Deploy a Spring app to App Service with MySQL

This tutorial walks you through the process of building, configuring, deploying, troubleshooting and scaling Java web apps in App Service Linux.

This tutorial builds on the popular Spring PetClinic sample app. In this topic, you will test an HSQLDB version of the app locally, then deploy it to Azure App Service. After that, you will configure and deploy a version that uses Azure Database for MySQL. Finally, you will learn how to access the app logs and scale out by increasing the number of workers running your app.

Prerequisites

Get the sample

To get started with the sample app, clone and prepare the source repo using the following commands.

git clone https://github.com/spring-petclinic/spring-framework-petclinic.git
cd spring-framework-petclinic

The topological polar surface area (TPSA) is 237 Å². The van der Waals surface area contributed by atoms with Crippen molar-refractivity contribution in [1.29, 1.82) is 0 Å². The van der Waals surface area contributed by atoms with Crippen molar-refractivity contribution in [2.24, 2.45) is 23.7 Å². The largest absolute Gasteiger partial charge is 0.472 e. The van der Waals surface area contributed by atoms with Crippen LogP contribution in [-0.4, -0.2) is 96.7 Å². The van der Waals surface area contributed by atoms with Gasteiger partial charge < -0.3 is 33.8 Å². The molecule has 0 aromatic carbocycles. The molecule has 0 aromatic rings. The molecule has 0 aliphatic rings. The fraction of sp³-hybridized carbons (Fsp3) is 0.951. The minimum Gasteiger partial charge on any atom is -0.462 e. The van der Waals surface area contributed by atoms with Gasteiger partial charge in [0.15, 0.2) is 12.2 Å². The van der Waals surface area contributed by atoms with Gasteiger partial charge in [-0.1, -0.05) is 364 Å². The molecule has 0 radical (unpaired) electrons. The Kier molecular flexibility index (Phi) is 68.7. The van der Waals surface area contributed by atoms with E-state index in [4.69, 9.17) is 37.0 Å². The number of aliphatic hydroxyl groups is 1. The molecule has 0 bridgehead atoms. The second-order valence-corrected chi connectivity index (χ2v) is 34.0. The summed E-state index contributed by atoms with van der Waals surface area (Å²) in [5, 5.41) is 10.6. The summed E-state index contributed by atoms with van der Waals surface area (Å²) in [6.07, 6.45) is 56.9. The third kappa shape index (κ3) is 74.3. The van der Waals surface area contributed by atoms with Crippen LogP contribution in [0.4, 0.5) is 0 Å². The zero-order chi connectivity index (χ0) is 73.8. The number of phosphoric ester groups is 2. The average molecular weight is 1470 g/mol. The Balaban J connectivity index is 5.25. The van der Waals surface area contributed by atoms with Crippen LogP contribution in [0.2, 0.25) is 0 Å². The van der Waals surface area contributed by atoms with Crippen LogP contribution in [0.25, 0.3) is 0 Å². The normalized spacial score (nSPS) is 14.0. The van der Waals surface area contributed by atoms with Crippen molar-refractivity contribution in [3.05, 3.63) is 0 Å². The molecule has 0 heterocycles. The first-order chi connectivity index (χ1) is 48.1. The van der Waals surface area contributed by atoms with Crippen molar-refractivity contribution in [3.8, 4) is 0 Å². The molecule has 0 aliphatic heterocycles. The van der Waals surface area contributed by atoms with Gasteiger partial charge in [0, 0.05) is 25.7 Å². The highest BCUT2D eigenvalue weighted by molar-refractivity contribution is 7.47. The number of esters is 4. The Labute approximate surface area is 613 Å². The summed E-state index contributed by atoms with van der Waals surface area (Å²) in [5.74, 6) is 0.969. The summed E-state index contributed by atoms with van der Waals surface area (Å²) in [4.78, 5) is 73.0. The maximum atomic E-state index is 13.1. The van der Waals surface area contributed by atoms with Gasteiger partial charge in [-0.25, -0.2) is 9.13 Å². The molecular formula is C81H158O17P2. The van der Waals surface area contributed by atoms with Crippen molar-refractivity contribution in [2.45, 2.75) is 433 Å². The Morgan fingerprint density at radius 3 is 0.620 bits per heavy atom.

Build and run the HSQLDB sample locally

First, we'll test the sample locally by using HSQLDB as the database.

Build the HSQLDB version of the sample app.

mvn package

Next, set the TOMCAT_HOME environment variable to the location of your Tomcat installation.

export TOMCAT_HOME=<Tomcat install directory>

Then, update pom.xml file for deploying the WAR file. Add the following XML as a child of the existing <plugins> element. If necessary, change 1.9.7 to the current version of the Cargo Maven 3 Plugin.

<plugin>
    <groupId>org.codehaus.cargo</groupId>
    <artifactId>cargo-maven3-plugin</artifactId>
    <version>1.9.7</version>
    <configuration>
        <container>